Why the newly passed federal tax cut will mean higher state taxes for some in Colorado
The counter-intuitive result could generate between $215 million and $340 million next fiscal year
The Denver Post
The $1.5 trillion federal tax cut bill awaiting President Donald Trump’s signature will cause a de facto state tax hike for some Coloradans, state budget forecasters said Wednesday, news that could be viewed as an unexpected Christmas gift for state budget writers, or as a lump of coal for those who will foot the bill.
The counterintuitive result could generate between $218 million and $340 million next fiscal year under separate quarterly revenue forecasts released Wednesday, an unexpected windfall that immediately raised hopes for more transportation funding in the 2018-19 state budget.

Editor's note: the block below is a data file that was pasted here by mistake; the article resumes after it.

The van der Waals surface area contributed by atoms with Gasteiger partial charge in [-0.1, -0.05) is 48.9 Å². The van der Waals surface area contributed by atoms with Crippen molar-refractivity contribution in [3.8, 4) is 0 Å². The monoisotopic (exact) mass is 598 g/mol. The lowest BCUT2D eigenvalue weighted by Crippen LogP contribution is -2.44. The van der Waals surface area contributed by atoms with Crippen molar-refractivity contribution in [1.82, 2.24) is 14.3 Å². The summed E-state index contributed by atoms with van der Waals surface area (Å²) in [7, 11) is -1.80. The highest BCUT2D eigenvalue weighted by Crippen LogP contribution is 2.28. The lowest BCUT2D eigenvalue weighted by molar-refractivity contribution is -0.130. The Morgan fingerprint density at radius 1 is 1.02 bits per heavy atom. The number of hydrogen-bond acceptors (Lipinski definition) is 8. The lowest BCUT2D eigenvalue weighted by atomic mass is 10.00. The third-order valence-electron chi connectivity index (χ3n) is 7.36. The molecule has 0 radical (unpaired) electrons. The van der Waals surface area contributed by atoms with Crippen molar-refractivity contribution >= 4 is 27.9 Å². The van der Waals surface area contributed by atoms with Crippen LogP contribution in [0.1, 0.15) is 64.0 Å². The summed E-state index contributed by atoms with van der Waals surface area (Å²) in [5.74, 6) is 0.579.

The explanation comes down to how the state calculates its income taxes:
State income taxes are a flat 4.63 percent of federal taxable income. And while the Republican tax bill would cut federal income taxes, it also eliminates or caps a number of deductions, resulting in a broader tax base. The net result at a federal level is lower taxes for most individuals, because a drop in tax rates will more than offset the lost deductions in most cases.
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